Very very noobie question about how imports work.

Mike Parker via Digitalmars-d-learn digitalmars-d-learn at
Fri Dec 11 01:24:50 PST 2015

On Friday, 11 December 2015 at 03:51:35 UTC, tcak wrote:

> In D, directory structure doesn't matter. What matters is 
> module names.

Actually, it does matter sometimes.

// src/foo/bar.d
module foo.oops;

// main.d
import foo.oops;
void main() {}

dmd -Isrc main.d

main.d(1): Error: module oops is in file 'foo\oops.d' which 
cannot be read

Compiling them together works:

dmd main.d src/foo/bar.d

When you pass multiple source modules on the command line, the 
compiler will determine the name of each module. If there is no 
module statement, it is the file name (but without the path -- 
it's in the default package). Otherwise, it's whatever is 
specified by the module statement. This name will be added to the 
list of available modules.

When compilation begins, each import statement is checked against 
the list of available modules. If the imported module is not 
found, the compiler will look for it on the import path. It will 
convert the fully qualified name of the imported module into a 
file path.

In the first command line above, when bar.d is not passed along, 
the compiler finds import foo.oops and searches the import path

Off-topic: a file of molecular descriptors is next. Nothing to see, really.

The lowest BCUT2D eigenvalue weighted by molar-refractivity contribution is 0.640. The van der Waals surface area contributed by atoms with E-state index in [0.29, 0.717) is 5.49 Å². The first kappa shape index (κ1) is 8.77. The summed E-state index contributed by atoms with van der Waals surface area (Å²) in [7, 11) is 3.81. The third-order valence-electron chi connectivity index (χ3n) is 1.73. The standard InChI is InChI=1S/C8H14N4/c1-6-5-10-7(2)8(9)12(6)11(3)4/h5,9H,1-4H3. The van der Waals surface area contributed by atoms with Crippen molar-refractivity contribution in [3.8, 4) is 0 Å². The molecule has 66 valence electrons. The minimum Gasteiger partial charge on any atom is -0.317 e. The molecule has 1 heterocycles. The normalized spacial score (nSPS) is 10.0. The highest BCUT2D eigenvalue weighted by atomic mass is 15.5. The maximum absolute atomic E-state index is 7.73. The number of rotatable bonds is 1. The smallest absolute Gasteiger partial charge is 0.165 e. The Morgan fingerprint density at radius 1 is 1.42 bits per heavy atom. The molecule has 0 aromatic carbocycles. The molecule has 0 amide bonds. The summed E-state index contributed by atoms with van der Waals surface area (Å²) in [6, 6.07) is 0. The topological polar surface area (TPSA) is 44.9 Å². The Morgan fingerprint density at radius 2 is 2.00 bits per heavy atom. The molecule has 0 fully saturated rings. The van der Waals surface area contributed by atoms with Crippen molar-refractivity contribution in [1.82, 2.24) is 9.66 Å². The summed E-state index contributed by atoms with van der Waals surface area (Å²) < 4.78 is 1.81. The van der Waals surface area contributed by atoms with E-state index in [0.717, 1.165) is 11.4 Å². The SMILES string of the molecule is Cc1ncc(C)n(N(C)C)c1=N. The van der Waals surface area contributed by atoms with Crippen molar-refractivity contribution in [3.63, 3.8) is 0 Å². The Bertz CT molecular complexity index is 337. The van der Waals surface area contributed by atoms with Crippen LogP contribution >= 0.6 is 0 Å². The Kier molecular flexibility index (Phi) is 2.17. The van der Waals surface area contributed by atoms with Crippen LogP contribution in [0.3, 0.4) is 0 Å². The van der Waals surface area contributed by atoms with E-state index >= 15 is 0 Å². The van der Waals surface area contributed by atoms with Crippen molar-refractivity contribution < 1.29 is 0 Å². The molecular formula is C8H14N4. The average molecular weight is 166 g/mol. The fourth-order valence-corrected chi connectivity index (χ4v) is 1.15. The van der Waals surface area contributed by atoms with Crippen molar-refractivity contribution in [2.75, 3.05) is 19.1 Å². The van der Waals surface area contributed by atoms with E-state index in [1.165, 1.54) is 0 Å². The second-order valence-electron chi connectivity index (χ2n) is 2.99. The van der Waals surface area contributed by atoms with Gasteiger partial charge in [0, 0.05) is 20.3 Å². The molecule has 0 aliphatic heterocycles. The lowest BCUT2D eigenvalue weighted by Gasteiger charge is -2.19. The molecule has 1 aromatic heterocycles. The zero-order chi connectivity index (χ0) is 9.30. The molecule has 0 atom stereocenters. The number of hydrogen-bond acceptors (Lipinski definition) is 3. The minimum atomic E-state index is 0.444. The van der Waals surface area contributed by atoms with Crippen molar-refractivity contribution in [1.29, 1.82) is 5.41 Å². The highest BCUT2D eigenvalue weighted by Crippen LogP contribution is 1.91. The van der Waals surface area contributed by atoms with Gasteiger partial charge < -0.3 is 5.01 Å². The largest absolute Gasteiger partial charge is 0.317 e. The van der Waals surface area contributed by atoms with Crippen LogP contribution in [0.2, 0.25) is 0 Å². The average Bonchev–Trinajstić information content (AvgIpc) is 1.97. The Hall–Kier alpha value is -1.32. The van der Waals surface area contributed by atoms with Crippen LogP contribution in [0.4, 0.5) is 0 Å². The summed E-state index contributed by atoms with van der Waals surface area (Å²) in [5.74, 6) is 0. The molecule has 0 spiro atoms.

for foo/oops.d. Since that file does not exist, we get the error. 
Change the module statement in bar.d to 'module' and the 
compiler will find it, since the src directory is added to the 
import path with -I.

In the second case, when is passed to the command line, 
the compiler finds its module statement, 'module foo.oops' and 
adds 'foo.oops' to the list of available modules. In this case, 
the file name is irrelevant and compilation succeeds.

> Because it is logical to match directory structure and module 
> name, it is done in that way mostly, but there are times you 
> might not want this.

Module names should *always* match the file path unless you have 
a very compelling reason not to do so. As shown above, it's not 
just because it's logical, but because compilation can break when 
modules are compiled separately.

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